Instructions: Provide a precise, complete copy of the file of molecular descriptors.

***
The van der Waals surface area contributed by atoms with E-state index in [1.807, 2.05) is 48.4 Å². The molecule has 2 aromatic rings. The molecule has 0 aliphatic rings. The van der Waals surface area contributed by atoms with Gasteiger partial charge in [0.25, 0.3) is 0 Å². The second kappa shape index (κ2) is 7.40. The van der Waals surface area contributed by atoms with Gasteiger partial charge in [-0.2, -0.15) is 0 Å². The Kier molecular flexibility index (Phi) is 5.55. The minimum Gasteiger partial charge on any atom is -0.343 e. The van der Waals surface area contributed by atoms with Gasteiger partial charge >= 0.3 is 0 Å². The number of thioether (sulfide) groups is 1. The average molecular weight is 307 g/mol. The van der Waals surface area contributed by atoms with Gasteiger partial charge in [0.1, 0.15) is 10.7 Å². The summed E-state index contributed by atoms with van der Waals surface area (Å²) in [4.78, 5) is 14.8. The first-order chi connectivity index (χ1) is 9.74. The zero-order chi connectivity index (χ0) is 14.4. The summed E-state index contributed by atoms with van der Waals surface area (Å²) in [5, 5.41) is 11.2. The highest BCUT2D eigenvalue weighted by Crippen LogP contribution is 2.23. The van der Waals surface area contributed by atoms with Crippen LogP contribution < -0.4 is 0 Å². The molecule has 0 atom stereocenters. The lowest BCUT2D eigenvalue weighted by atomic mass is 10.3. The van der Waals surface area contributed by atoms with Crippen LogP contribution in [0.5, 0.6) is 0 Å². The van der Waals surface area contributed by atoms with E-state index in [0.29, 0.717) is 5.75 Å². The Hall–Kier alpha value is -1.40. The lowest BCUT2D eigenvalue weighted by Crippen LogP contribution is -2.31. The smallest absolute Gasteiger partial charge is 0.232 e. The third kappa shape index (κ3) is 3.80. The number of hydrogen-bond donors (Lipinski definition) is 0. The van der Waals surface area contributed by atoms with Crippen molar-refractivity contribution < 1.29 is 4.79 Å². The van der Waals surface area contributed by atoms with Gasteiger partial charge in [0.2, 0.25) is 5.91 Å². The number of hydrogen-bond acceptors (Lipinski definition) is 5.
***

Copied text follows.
The van der Waals surface area contributed by atoms with E-state index in [1.807, 2.05) is 48.4 Å². The molecule has 2 aromatic rings. The molecule has 0 aliphatic rings. The van der Waals surface area contributed by atoms with Gasteiger partial charge in [0.25, 0.3) is 0 Å². The second kappa shape index (κ2) is 7.40. The van der Waals surface area contributed by atoms with Gasteiger partial charge in [-0.2, -0.15) is 0 Å². The Kier molecular flexibility index (Phi) is 5.55. The minimum Gasteiger partial charge on any atom is -0.343 e. The van der Waals surface area contributed by atoms with Gasteiger partial charge >= 0.3 is 0 Å². The number of thioether (sulfide) groups is 1. The average molecular weight is 307 g/mol. The van der Waals surface area contributed by atoms with Gasteiger partial charge in [0.1, 0.15) is 10.7 Å². The summed E-state index contributed by atoms with van der Waals surface area (Å²) in [4.78, 5) is 14.8. The first-order chi connectivity index (χ1) is 9.74. The zero-order chi connectivity index (χ0) is 14.4. The summed E-state index contributed by atoms with van der Waals surface area (Å²) in [5, 5.41) is 11.2. The highest BCUT2D eigenvalue weighted by Crippen LogP contribution is 2.23. The van der Waals surface area contributed by atoms with Crippen LogP contribution < -0.4 is 0 Å². The molecule has 0 atom stereocenters. The lowest BCUT2D eigenvalue weighted by atomic mass is 10.3. The van der Waals surface area contributed by atoms with Crippen LogP contribution in [0.5, 0.6) is 0 Å². The van der Waals surface area contributed by atoms with E-state index in [0.29, 0.717) is 5.75 Å². The Hall–Kier alpha value is -1.40. The lowest BCUT2D eigenvalue weighted by Crippen LogP contribution is -2.31. The smallest absolute Gasteiger partial charge is 0.232 e. The third kappa shape index (κ3) is 3.80. The number of hydrogen-bond donors (Lipinski definition) is 0. The van der Waals surface area contributed by atoms with Crippen molar-refractivity contribution < 1.29 is 4.79 Å². The van der Waals surface area contributed by atoms with Gasteiger partial charge in [0.2, 0.25) is 5.91 Å². The number of hydrogen-bond acceptors (Lipinski definition) is 5.